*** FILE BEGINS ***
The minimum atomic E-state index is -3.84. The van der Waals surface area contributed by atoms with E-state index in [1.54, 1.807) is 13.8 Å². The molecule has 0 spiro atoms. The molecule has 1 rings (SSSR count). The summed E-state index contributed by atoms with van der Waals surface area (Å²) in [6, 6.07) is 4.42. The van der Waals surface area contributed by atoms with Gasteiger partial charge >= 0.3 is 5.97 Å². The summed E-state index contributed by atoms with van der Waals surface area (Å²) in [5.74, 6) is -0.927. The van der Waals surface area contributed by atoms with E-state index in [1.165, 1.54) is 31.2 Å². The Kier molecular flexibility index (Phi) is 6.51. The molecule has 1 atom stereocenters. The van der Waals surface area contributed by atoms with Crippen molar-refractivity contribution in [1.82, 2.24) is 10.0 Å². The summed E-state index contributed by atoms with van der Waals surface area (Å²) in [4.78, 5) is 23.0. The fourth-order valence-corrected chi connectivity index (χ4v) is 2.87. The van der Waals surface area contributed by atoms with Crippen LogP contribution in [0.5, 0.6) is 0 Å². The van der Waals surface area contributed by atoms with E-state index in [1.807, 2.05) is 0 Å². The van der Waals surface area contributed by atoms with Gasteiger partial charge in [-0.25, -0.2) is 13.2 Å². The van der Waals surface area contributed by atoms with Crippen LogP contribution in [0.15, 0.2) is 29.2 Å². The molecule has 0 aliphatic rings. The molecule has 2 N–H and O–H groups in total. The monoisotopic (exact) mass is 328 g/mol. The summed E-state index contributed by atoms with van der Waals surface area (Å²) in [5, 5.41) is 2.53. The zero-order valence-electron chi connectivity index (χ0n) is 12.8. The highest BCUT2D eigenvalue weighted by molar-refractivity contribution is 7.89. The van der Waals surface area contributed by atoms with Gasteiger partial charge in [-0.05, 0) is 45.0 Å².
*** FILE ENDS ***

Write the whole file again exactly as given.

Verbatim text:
The minimum atomic E-state index is -3.84. The van der Waals surface area contributed by atoms with E-state index in [1.54, 1.807) is 13.8 Å². The molecule has 0 spiro atoms. The molecule has 1 rings (SSSR count). The summed E-state index contributed by atoms with van der Waals surface area (Å²) in [6, 6.07) is 4.42. The van der Waals surface area contributed by atoms with Gasteiger partial charge >= 0.3 is 5.97 Å². The summed E-state index contributed by atoms with van der Waals surface area (Å²) in [5.74, 6) is -0.927. The van der Waals surface area contributed by atoms with E-state index in [1.165, 1.54) is 31.2 Å². The Kier molecular flexibility index (Phi) is 6.51. The molecule has 1 atom stereocenters. The van der Waals surface area contributed by atoms with Crippen molar-refractivity contribution in [1.82, 2.24) is 10.0 Å². The summed E-state index contributed by atoms with van der Waals surface area (Å²) in [4.78, 5) is 23.0. The fourth-order valence-corrected chi connectivity index (χ4v) is 2.87. The van der Waals surface area contributed by atoms with Crippen LogP contribution in [0.5, 0.6) is 0 Å². The van der Waals surface area contributed by atoms with E-state index in [1.807, 2.05) is 0 Å². The van der Waals surface area contributed by atoms with Gasteiger partial charge in [-0.25, -0.2) is 13.2 Å². The van der Waals surface area contributed by atoms with Crippen LogP contribution in [0.15, 0.2) is 29.2 Å². The molecule has 0 aliphatic rings. The molecule has 2 N–H and O–H groups in total. The monoisotopic (exact) mass is 328 g/mol. The summed E-state index contributed by atoms with van der Waals surface area (Å²) in [5, 5.41) is 2.53. The zero-order valence-electron chi connectivity index (χ0n) is 12.8. The highest BCUT2D eigenvalue weighted by molar-refractivity contribution is 7.89. The van der Waals surface area contributed by atoms with Gasteiger partial charge in [-0.05, 0) is 45.0 Å².